This is a waiting game. It will eventually work out to silver and gold's advantage, but it will wear your nerves down to nubbins in the meantime. Be patient.

Here's a quote from Sara Hoyt, "There are two types of people in the world. Those who want to tell everyone what to do and how to do it, and those who have fond fantasies of holding them underwater until bubbles stop coming up."

This slow market has been going on too long. I fell to watching paint dry on my office wall today and caught myself thinking, "This is the most excitement I've had in days."

This government shutdown wrestling match is hurting stocks worse than anything else, although it's liable to infect bonds soon. Dow fell 0.9% (136.60 points) to end the day below 15,000 at 14,996.54. S&P500 caught up with the Dow today by closing below its 50 DMA (1,679.84). It lost 0.9% (15.23) and ended at 1,678.64.

A rising support line will catch the S&P500 around 1,660. Analogous support on the Dow chart intersects about 14,850. Both flashed SELL signals several days ago. Once the sparring in Washington ends, stocks should turn up again for one last hurrah.

Dow in Gold and Dow in Silver both fell further today. Dow in Silver is perched on its 20 day moving average, ready to fall through. Dow in Gold has already fallen through. Appears to be the end of any upward motion for some time, and the major trend remains gravity-ward.

US dollar index keeps edging closer and closer to the cliff. Low came at 79.627, but it recovered enough to close at 79.763, down only 15.3 basis points (0.2%). A close below 79.50 is, technically, a fall off the cliff with no net below.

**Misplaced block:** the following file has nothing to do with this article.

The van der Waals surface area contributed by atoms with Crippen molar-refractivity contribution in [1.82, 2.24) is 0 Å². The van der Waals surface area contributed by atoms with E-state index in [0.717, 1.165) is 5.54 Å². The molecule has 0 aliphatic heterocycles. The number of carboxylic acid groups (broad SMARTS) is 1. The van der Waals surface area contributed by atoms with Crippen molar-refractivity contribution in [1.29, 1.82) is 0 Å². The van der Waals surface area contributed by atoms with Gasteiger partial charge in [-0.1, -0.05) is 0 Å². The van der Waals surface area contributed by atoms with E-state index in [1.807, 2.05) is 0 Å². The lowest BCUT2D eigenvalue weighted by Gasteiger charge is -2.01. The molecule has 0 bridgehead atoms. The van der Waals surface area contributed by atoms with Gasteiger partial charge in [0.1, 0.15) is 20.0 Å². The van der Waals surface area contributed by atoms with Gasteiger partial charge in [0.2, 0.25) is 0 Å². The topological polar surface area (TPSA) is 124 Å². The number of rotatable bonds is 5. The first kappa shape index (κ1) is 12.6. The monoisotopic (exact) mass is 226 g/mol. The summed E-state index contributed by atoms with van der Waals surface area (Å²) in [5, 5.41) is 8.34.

Euro gained 0.28% to $1.3620 and appears to be pulling away from that top channel line. If so, it might hit $1.3700. If currency markets moved on supply and demand instead of politics, I'd say the euro could move to $1.4400. However, we know currency markets have all the integrity of Gunsmoke's Miss Kitty, and a euro at that height would mean a US dollar at 75.00, alerting the whole world that the end is not only near, but scant minutes away. Plus a euro that high would crucify the European economy. So 'twon't happen.

Yen has been rallying and today hit 102.79. Sounds encouraging, but it ain't. Looks to be sketching a rising wedge, which climbs then disappoints by breaking down earthward.

On 3 October 1776 the Continental Congress borrowed $5 million to halt the rapid depreciation of paper money in the Colonies. It didn't. Nothing ever changes with fiat money. It always goes bad, whatever country it infects.

Argentum et aurum comparenda sunt -- -- Gold and silver must be bought.

- Franklin Sanders, The Moneychanger
The-MoneyChanger.com

© 2013, The Moneychanger. May not be republished in any form, including electronically, without our express permission. To avoid confusion, please remember that the comments above have a very short time horizon. Always invest with the primary trend. Gold's primary trend is up, targeting at least $3,130.00; silver's primary is up targeting 16:1 gold/silver ratio or $195.66; stocks' primary trend is down, targeting Dow under 2,900 and worth only one ounce of gold or 18 ounces of silver. or 18 ounces of silver. US $ and US$-denominated assets, primary trend down; real estate bubble has burst, primary trend down.

WARNING AND DISCLAIMER. Be advised and warned:

Do NOT use these commentaries to trade futures contracts. I don't intend them for that or write them with that short term trading outlook. I write them for long-term investors in physical metals. Take them as entertainment, but not as a timing service for futures.

NOR do I recommend investing in gold or silver Exchange Trade Funds (ETFs). Those are NOT physical metal and I fear one day one or another may go up in smoke. Unless you can breathe smoke, stay away. Call me paranoid, but the surviving rabbit is wary of traps.